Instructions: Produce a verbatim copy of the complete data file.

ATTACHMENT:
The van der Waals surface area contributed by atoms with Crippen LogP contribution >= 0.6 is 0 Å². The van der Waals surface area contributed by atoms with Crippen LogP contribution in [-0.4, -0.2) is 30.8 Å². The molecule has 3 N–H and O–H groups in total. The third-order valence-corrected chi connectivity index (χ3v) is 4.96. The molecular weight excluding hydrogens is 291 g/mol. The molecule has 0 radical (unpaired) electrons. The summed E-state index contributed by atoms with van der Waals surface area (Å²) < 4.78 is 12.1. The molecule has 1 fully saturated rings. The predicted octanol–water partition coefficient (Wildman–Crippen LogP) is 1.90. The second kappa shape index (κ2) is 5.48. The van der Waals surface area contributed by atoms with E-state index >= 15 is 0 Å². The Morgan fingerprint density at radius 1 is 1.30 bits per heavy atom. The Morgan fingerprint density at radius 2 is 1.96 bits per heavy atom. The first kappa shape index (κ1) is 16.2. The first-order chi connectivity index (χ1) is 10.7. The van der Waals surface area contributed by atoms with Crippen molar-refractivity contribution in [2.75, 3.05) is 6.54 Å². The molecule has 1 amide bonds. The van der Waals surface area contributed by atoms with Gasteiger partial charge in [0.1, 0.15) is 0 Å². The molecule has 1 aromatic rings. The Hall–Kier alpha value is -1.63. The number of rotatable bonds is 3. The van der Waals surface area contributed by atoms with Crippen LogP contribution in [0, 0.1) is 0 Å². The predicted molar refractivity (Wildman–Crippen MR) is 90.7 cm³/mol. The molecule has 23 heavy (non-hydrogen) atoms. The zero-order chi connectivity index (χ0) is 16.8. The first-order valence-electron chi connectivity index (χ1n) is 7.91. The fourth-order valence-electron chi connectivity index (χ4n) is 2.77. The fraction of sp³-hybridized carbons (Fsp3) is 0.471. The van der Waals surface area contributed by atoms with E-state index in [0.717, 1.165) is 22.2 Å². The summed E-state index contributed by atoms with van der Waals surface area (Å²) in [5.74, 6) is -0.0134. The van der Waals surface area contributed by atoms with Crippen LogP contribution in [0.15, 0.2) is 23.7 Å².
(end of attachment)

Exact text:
The van der Waals surface area contributed by atoms with Crippen LogP contribution >= 0.6 is 0 Å². The van der Waals surface area contributed by atoms with Crippen LogP contribution in [-0.4, -0.2) is 30.8 Å². The molecule has 3 N–H and O–H groups in total. The third-order valence-corrected chi connectivity index (χ3v) is 4.96. The molecular weight excluding hydrogens is 291 g/mol. The molecule has 0 radical (unpaired) electrons. The summed E-state index contributed by atoms with van der Waals surface area (Å²) < 4.78 is 12.1. The molecule has 1 fully saturated rings. The predicted octanol–water partition coefficient (Wildman–Crippen LogP) is 1.90. The second kappa shape index (κ2) is 5.48. The van der Waals surface area contributed by atoms with E-state index >= 15 is 0 Å². The Morgan fingerprint density at radius 1 is 1.30 bits per heavy atom. The Morgan fingerprint density at radius 2 is 1.96 bits per heavy atom. The first kappa shape index (κ1) is 16.2. The first-order chi connectivity index (χ1) is 10.7. The van der Waals surface area contributed by atoms with Crippen molar-refractivity contribution in [2.75, 3.05) is 6.54 Å². The molecule has 1 amide bonds. The van der Waals surface area contributed by atoms with Gasteiger partial charge in [0.1, 0.15) is 0 Å². The molecule has 1 aromatic rings. The Hall–Kier alpha value is -1.63. The number of rotatable bonds is 3. The van der Waals surface area contributed by atoms with Crippen LogP contribution in [0, 0.1) is 0 Å². The predicted molar refractivity (Wildman–Crippen MR) is 90.7 cm³/mol. The molecule has 23 heavy (non-hydrogen) atoms. The zero-order chi connectivity index (χ0) is 16.8. The first-order valence-electron chi connectivity index (χ1n) is 7.91. The fourth-order valence-electron chi connectivity index (χ4n) is 2.77. The fraction of sp³-hybridized carbons (Fsp3) is 0.471. The van der Waals surface area contributed by atoms with E-state index in [0.717, 1.165) is 22.2 Å². The summed E-state index contributed by atoms with van der Waals surface area (Å²) in [5.74, 6) is -0.0134. The van der Waals surface area contributed by atoms with Crippen LogP contribution in [0.15, 0.2) is 23.7 Å².